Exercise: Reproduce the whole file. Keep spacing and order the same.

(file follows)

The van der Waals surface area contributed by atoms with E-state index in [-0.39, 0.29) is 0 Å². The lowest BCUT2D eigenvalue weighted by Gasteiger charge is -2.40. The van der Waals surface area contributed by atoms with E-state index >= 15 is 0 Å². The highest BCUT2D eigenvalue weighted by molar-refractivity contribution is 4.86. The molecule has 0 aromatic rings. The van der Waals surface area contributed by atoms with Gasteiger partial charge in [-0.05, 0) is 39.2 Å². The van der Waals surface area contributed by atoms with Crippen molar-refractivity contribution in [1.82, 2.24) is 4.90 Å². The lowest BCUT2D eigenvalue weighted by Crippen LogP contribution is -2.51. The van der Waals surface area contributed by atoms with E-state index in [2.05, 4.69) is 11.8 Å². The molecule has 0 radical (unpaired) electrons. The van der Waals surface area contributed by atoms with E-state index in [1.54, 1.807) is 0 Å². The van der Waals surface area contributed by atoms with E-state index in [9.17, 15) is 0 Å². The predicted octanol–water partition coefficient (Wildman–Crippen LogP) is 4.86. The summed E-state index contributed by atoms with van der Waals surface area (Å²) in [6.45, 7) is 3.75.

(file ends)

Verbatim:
The van der Waals surface area contributed by atoms with E-state index in [-0.39, 0.29) is 0 Å². The lowest BCUT2D eigenvalue weighted by Gasteiger charge is -2.40. The van der Waals surface area contributed by atoms with E-state index >= 15 is 0 Å². The highest BCUT2D eigenvalue weighted by molar-refractivity contribution is 4.86. The molecule has 0 aromatic rings. The van der Waals surface area contributed by atoms with Gasteiger partial charge in [-0.05, 0) is 39.2 Å². The van der Waals surface area contributed by atoms with Crippen molar-refractivity contribution in [1.82, 2.24) is 4.90 Å². The lowest BCUT2D eigenvalue weighted by Crippen LogP contribution is -2.51. The van der Waals surface area contributed by atoms with E-state index in [2.05, 4.69) is 11.8 Å². The molecule has 0 radical (unpaired) electrons. The van der Waals surface area contributed by atoms with E-state index in [1.54, 1.807) is 0 Å². The van der Waals surface area contributed by atoms with E-state index in [9.17, 15) is 0 Å². The predicted octanol–water partition coefficient (Wildman–Crippen LogP) is 4.86. The summed E-state index contributed by atoms with van der Waals surface area (Å²) in [6.45, 7) is 3.75.